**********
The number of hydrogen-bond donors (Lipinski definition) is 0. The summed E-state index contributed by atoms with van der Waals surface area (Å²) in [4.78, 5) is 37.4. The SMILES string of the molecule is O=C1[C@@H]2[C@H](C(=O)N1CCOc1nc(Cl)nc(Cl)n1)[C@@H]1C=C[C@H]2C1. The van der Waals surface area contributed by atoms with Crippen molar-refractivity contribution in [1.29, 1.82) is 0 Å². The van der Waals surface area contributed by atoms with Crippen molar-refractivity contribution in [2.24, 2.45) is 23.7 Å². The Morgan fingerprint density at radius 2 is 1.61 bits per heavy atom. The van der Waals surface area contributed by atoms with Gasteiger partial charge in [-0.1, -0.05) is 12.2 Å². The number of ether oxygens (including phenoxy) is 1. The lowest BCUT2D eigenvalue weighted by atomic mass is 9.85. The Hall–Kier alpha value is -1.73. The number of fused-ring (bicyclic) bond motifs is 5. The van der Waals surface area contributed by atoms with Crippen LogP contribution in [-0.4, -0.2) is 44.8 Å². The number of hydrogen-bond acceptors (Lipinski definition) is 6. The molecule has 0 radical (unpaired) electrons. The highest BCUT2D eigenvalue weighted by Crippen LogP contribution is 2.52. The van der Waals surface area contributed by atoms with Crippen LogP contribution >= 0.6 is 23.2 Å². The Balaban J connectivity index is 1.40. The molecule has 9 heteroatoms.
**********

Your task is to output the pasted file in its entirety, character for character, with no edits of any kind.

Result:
The number of hydrogen-bond donors (Lipinski definition) is 0. The summed E-state index contributed by atoms with van der Waals surface area (Å²) in [4.78, 5) is 37.4. The SMILES string of the molecule is O=C1[C@@H]2[C@H](C(=O)N1CCOc1nc(Cl)nc(Cl)n1)[C@@H]1C=C[C@H]2C1. The van der Waals surface area contributed by atoms with Crippen molar-refractivity contribution in [1.29, 1.82) is 0 Å². The van der Waals surface area contributed by atoms with Crippen molar-refractivity contribution in [2.24, 2.45) is 23.7 Å². The Morgan fingerprint density at radius 2 is 1.61 bits per heavy atom. The van der Waals surface area contributed by atoms with Gasteiger partial charge in [-0.1, -0.05) is 12.2 Å². The number of ether oxygens (including phenoxy) is 1. The lowest BCUT2D eigenvalue weighted by atomic mass is 9.85. The Hall–Kier alpha value is -1.73. The number of fused-ring (bicyclic) bond motifs is 5. The van der Waals surface area contributed by atoms with Crippen LogP contribution in [-0.4, -0.2) is 44.8 Å². The number of hydrogen-bond acceptors (Lipinski definition) is 6. The molecule has 0 radical (unpaired) electrons. The highest BCUT2D eigenvalue weighted by Crippen LogP contribution is 2.52. The van der Waals surface area contributed by atoms with Crippen LogP contribution >= 0.6 is 23.2 Å². The Balaban J connectivity index is 1.40. The molecule has 9 heteroatoms.